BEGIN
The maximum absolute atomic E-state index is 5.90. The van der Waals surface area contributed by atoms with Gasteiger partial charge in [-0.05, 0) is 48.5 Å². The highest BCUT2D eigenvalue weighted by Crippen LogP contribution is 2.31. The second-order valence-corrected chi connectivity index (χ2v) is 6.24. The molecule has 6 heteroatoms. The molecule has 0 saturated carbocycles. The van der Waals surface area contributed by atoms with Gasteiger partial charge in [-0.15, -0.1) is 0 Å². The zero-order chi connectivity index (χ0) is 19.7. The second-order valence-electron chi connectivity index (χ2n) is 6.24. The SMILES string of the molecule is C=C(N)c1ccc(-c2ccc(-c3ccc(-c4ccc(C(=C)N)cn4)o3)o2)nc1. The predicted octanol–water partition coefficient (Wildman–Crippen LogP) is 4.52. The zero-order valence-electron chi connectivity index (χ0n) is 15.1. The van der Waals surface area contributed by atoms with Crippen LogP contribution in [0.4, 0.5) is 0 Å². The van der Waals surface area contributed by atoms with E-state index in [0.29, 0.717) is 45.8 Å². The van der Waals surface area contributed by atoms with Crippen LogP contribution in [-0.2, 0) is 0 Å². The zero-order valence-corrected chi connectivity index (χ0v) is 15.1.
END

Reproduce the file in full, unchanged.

The maximum absolute atomic E-state index is 5.90. The van der Waals surface area contributed by atoms with Gasteiger partial charge in [-0.05, 0) is 48.5 Å². The highest BCUT2D eigenvalue weighted by Crippen LogP contribution is 2.31. The second-order valence-corrected chi connectivity index (χ2v) is 6.24. The molecule has 6 heteroatoms. The molecule has 0 saturated carbocycles. The van der Waals surface area contributed by atoms with Gasteiger partial charge in [-0.15, -0.1) is 0 Å². The zero-order chi connectivity index (χ0) is 19.7. The second-order valence-electron chi connectivity index (χ2n) is 6.24. The SMILES string of the molecule is C=C(N)c1ccc(-c2ccc(-c3ccc(-c4ccc(C(=C)N)cn4)o3)o2)nc1. The predicted octanol–water partition coefficient (Wildman–Crippen LogP) is 4.52. The zero-order valence-electron chi connectivity index (χ0n) is 15.1. The van der Waals surface area contributed by atoms with Crippen LogP contribution in [0.4, 0.5) is 0 Å². The van der Waals surface area contributed by atoms with E-state index in [0.29, 0.717) is 45.8 Å². The van der Waals surface area contributed by atoms with Crippen LogP contribution in [-0.2, 0) is 0 Å². The zero-order valence-corrected chi connectivity index (χ0v) is 15.1.